The statue isn’t just a statue. It’s The Thinker, and it’s the embodiment of the mind of The House, and for a fleeting moment it has become its mouthpiece. The speaker of The House, if you will. The consciousness of The House has been reborn in this other structure; momentarily disoriented, it doesn’t recognize these new bloody students as the old bloody students. What does the sunflower—ancient symbol of longevity and constancy—say in return? “Oh, shut up and get some clothes on.” It’s time to dress the skeleton once more and restart the whole crazy cycle of creation and destruction.

Totally ridiculous theory, right? But later in the episode, Neil inadvertently calls forth a genie from a tea kettle and winds up gaining extra arms when the genie mistakes Neil’s lament of “I haven’t got six pairs of hands, you know?” as an actual wish. What does Neil say? “I’ve got six pairs of hands. I’m Vishnu.” Yes, Vishnu—the Hindu god who governs the whole crazy cycle of creation and destruction.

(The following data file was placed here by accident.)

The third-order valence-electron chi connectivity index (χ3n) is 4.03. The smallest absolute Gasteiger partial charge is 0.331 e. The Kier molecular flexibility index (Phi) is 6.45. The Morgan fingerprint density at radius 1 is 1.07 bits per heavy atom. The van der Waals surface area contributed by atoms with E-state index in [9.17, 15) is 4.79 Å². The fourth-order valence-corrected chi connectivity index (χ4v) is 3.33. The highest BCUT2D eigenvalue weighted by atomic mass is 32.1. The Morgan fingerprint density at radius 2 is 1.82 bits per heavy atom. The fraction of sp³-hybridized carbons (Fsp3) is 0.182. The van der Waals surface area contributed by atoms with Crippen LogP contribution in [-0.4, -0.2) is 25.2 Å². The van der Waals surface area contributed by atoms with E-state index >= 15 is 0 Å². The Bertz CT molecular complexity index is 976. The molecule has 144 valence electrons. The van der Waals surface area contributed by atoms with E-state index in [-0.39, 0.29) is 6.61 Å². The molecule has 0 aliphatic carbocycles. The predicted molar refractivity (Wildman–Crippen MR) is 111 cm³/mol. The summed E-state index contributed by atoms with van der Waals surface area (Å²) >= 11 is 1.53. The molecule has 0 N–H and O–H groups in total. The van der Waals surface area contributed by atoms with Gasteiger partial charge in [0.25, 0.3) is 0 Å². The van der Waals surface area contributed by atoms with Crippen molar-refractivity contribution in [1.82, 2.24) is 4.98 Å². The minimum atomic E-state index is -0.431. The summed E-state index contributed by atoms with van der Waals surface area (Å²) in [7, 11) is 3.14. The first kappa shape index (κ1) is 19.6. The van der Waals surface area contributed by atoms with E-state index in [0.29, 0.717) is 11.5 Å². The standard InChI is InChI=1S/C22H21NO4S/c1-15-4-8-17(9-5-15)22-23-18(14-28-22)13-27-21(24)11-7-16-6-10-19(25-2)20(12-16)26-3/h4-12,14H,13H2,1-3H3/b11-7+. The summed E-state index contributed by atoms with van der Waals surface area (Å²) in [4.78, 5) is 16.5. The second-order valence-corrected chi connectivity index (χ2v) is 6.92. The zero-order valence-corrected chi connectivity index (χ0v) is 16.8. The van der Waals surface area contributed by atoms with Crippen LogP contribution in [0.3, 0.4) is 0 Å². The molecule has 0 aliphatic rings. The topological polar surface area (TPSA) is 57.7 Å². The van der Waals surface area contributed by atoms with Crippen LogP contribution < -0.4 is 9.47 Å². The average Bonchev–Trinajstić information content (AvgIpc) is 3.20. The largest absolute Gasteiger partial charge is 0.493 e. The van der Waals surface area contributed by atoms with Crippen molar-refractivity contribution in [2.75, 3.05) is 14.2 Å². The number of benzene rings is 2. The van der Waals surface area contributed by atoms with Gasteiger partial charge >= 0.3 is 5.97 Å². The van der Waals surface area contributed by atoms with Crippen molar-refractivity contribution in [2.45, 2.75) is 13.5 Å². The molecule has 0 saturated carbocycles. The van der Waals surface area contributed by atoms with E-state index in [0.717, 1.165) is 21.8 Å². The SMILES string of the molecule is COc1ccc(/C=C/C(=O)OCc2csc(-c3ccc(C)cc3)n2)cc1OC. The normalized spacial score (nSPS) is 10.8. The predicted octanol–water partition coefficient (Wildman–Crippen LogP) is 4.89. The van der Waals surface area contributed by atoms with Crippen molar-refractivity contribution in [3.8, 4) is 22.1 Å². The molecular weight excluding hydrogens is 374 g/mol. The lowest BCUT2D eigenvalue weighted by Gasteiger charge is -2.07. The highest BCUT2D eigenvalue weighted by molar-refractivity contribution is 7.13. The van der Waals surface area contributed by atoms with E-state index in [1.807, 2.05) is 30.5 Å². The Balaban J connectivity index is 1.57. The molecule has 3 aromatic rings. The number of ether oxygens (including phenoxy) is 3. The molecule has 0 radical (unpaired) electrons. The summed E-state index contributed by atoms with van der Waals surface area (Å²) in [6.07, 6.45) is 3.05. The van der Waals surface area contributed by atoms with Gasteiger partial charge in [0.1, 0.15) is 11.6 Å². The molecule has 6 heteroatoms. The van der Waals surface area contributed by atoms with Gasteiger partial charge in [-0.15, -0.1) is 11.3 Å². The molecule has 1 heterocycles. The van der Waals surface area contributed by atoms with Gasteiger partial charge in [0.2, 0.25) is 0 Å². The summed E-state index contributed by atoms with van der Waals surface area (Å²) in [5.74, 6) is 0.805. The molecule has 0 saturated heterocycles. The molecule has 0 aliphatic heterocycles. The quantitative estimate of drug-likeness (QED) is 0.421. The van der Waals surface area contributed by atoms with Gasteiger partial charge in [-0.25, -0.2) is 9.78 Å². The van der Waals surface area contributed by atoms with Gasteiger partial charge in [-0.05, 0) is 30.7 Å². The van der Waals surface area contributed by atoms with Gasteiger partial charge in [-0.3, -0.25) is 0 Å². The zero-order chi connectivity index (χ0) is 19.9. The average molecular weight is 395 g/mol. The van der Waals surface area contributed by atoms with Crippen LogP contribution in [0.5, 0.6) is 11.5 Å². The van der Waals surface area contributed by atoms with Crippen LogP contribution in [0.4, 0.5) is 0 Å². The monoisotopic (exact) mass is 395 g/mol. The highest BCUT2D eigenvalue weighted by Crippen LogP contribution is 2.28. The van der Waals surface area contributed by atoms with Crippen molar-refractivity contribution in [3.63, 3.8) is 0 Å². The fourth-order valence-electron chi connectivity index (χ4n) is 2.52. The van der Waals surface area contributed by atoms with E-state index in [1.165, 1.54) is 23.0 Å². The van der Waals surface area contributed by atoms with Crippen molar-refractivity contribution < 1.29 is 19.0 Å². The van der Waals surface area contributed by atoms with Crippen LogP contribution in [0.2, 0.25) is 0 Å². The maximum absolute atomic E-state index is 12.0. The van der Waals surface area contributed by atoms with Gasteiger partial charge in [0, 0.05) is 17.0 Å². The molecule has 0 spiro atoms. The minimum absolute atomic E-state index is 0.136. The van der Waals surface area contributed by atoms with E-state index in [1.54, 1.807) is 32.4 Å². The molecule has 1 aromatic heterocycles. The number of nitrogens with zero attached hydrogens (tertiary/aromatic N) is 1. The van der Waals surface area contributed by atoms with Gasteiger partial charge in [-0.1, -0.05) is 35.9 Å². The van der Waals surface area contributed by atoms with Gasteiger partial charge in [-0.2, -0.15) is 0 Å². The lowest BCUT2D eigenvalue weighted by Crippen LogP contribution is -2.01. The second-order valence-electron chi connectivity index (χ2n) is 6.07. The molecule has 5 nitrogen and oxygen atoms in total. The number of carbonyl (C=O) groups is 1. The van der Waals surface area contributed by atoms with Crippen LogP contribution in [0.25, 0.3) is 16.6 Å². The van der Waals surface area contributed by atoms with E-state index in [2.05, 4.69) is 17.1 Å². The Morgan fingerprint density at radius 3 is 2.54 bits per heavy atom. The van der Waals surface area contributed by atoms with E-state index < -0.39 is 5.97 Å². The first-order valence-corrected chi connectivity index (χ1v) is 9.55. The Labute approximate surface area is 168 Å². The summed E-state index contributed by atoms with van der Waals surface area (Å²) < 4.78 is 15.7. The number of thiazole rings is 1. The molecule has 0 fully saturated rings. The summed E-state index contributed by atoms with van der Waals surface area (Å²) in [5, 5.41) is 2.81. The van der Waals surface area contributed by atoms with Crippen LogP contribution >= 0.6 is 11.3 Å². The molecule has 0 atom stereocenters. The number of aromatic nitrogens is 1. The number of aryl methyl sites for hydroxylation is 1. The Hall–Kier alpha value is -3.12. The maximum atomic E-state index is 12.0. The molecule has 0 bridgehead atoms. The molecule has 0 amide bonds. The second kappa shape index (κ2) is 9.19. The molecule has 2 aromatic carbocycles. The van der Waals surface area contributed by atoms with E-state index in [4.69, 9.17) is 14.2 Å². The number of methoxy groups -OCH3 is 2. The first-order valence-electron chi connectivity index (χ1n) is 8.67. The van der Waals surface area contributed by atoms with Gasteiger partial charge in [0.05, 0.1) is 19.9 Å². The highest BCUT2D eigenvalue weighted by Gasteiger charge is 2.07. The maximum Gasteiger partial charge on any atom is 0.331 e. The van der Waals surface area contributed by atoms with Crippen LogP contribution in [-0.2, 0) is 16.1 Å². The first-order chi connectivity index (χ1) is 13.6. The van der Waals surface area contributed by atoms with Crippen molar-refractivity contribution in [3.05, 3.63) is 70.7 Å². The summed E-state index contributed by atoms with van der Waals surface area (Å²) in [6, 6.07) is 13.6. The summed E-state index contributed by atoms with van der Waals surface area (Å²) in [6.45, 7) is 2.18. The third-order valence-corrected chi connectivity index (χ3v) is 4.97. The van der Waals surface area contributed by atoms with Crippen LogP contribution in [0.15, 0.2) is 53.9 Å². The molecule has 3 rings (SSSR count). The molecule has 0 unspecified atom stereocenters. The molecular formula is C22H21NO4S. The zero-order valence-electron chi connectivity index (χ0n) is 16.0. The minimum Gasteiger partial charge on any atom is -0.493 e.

But wait, there’s more. The genie isn’t the only one granting wishes. In “Oil”’s most memorable scene—quite a feat, seeing as how dull, colorless Mike is the only one of the four roommates who appears in it—Buddy Holly appears. He’s hanging from the ceiling in Mike’s new room, 23 years after his supposed death in the legendary 1959 plane crash that also killed Ritchie Valens and J. P. “The Big Bopper” Richardson. Holly hints to Mike that he’s been surviving on insects for over two decades: “I just love your English beetles. Mind you, after 20 years of suckers, I ain’t got much choice!”, with “the beetles” being cheekily interchangeable with “The Beatles,” a band that’s never shied away from its debt to pioneering rockers like Holly. He then sings a song titled “Kinky Daddy Longlegs”—a hilarious pastiche of Holly’s actual music that “Weird Al” Yankovic could be proud to call his own—and in doing so reveals the gleefully juvenile source of the wordplay: “Beetles, crickets/ Gonna get you sick,” he sings, referencing The Beatles again while also namedropping his own band, The Crickets.